Penn State hosted Indiana on Saturday with some snazzy uniforms and a juiced up crowd of over 107,000 for its “Generations of Greatness” game and walked away with a comfortable 45-14 victory. These were my takeaways:
1. Penn State is (probably) a pretty good football team
If you’re like the rest of #PennStateTwitter, you were probably a little turned off by Penn State’s mediocre performance between the start of the second quarter and the start of the fourth quarter. Well, that’s fair. The Nittany Lions were fairly lethargic for much of the ball game after getting off to a quick 28-0 start. The good news is, however, that Penn State (particularly offensively) played a less than stellar football game and still beat the brakes off an Power 5 team that will in all likelihood go bowling this year. It’s a sign of a good team when you can play below your best and still walk away with a comfortable win.
2. Penn State’s defense is its best unit
The 2016 rendition of the Penn State offense is, to this point, unquestionably better than the 2017 version. The Nittany Lions are far more dangerous this year due to the emergence of what looks like a seriously strong defense. Brent Pry’s unit flies to the ball and creates turnovers on the regular. They’ve shown the ability to pick up the offense when it’s sputtering and that makes Penn State all the more difficult to beat.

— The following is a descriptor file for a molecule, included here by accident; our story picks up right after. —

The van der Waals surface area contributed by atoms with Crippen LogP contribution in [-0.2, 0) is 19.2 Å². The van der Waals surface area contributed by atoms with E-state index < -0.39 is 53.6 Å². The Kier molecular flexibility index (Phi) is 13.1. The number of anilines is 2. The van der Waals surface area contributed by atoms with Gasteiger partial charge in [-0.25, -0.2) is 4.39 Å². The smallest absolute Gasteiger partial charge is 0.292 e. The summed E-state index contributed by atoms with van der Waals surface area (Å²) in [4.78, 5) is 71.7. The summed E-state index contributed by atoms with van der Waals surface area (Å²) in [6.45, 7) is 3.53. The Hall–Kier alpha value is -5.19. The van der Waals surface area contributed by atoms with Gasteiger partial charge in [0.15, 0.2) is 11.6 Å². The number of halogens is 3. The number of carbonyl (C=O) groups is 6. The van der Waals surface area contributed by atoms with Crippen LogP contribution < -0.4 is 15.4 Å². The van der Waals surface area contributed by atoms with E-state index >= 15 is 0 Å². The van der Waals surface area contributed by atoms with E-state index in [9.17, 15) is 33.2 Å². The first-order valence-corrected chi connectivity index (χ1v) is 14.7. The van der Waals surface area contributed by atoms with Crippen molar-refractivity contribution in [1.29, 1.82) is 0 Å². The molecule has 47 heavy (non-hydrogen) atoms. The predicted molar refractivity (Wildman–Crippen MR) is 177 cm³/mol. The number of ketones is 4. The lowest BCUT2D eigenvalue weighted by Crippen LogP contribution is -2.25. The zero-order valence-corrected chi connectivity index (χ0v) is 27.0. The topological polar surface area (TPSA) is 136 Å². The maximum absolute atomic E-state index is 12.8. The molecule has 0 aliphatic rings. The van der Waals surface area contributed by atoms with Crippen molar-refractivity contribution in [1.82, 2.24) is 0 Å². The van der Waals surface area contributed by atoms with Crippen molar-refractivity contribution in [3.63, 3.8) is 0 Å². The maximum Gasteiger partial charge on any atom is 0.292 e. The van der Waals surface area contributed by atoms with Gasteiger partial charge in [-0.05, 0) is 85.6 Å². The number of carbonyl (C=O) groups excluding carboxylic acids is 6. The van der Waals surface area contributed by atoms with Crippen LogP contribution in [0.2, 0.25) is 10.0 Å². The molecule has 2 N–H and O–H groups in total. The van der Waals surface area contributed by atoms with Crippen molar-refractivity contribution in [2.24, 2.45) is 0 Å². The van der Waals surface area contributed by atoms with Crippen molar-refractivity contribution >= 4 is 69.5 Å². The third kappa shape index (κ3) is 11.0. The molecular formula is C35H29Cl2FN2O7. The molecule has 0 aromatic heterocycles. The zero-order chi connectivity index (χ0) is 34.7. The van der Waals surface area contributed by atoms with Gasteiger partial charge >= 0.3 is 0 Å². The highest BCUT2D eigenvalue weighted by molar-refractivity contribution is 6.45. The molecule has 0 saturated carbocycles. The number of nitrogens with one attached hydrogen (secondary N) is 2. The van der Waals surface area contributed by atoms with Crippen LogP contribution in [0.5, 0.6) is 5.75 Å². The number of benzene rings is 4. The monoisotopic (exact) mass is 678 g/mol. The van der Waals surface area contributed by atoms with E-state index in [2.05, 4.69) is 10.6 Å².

3. Trace McSorley is a bit gun shy
Trace McSorley, as we stated last week, is unquestionably the man at quarterback for Penn State going forward. He has, however, struggled at times in 2017 and I have a theory:
Last year, McSorley benefited from his wide receivers making plays one-on-one down the field. This season, that seems to have gone away. While the departure of Chris Godwin to the NFL is undoubtedly part of that, one has to wonder whether the ending to last year’s Rose Bowl still sits in McSorley’s mind. The game, of course, ended with a USC game-winning field goal after McSorley was intercepted on a deep ball.
Might the junior quarterback be lacking a bit for confidence after that play? We saw on deep balls to Daesean Hamilton and Deandre Thompkins late in the game what can happen if he trusts his wide receivers to make a play. While we don’t want to see more interceptions, McSorley may want to trust his wideouts a bit more in the coming weeks to make plays for him down the field.